My Rare Injury and Distribution of Forces and Learning from Experience

Written by: Kevin Cann

Last week when I was benching, I felt a snap on the eccentric portion right on the inside of my elbow.  10 years earlier I had torn my bicep on that same side, and I knew I had just done the same thing, except to my triceps this time.

This is a very rare injury in powerlifting, especially for a drug free lifter.  The good news is it could have been much worse.  I have a partial tear of the distal tendon of the medial head of the triceps.  8 weeks and I should be ready to go.

What is interesting about this injury is this elbow has always given me a decent amount of pain.  When I tore my bicep, I waited 9 months before I went to the doctor to get surgery.  Even though it was deformed, I convinced myself it was a cramp.  The tendon ended up being coiled up in my arm and compressing a nerve which finally led me to the doctor.

When the doctor opened me up, he found that the tendon had lost some of its elasticity and could not be put back into the same place.  He then tied it in with another muscle to keep it out of the way and in hopes it might help to pull the muscle belly back down and fix the deformation.  It did not.  However, I regained full strength before surgery and the surgery removed the nerve compression.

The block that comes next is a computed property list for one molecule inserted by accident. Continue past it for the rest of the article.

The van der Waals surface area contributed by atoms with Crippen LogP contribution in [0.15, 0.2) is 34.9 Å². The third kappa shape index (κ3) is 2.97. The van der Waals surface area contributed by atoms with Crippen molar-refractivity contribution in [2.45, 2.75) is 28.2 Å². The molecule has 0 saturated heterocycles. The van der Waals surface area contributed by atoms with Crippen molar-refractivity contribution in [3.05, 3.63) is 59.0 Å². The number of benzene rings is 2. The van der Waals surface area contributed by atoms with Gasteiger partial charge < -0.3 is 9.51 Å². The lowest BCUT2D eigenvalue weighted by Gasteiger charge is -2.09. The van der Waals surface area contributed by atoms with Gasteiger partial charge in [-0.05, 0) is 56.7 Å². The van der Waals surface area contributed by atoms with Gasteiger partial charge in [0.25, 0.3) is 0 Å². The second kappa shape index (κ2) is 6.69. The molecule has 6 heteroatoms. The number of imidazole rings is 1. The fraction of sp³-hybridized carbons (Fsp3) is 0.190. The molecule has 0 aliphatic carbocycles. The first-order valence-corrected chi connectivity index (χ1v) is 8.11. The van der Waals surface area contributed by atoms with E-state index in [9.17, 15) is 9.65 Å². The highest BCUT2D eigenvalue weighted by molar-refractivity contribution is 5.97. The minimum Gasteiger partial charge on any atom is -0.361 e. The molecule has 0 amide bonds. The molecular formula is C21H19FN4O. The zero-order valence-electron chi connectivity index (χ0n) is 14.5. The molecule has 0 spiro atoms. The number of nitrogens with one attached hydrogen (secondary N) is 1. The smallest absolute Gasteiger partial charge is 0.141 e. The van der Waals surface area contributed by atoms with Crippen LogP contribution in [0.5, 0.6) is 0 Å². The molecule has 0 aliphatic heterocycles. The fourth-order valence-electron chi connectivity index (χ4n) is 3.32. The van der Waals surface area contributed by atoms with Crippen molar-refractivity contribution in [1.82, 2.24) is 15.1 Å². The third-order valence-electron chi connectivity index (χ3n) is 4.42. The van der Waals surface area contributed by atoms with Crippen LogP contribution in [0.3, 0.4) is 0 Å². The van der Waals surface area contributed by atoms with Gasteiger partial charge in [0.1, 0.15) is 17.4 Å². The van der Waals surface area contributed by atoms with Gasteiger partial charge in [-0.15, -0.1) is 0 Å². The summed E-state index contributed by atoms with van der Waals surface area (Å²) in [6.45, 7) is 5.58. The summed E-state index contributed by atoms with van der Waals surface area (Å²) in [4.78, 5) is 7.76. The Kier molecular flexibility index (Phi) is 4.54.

2 years after this surgery I began powerlifting.  I was always a little worried with my elbow in the beginning, but it didn’t seem to have an impact at all when I started to perform the lifts.  I did however, begin to suffer from some pretty uncomfortable elbow pain on that side when squatting. 

This would persist for the first couple of years of me lifting.  I was coached by Sheiko.  I did a high frequency program that used the straight bar for all squats.  I would wear elbow sleeves and do every exercise I could find to try to alleviate the pain, but I pushed through all my squats.

I had a lifter that was also a training partner, that was very strong, that had elbow pain as well.  I just chalked it up to being normal pains that you experience, and I do still feel that some of it is.  The elbow pain eventually went away and would occasionally come back, but it was not too bad.

This last year I have dealt with it a bit more.  Especially leading into my competition at the end of May.  6 weeks prior to my meet I had to take all triceps extension work out because of the pain it was causing in my elbow.  I stopped benching in the shirt weekly and instead pushed it to every other week and this all seemed to help.

I was using a straight bar for almost all of my squats besides the occasional SSB squat I might do on max effort day.  Many instances saw me use the straight bar with heavy band tension too.  When I looked back in my notebook to see when the elbow pain started it coincided with my increased use of a straight bar for squats.  I had chalked it up at the time to the bench shirt, but I was in the shirt frequently already and it didn’t seem to have an impact as my volume was extremely low.  I literally would only take 2 to 3 singles in the shirt after my raw work.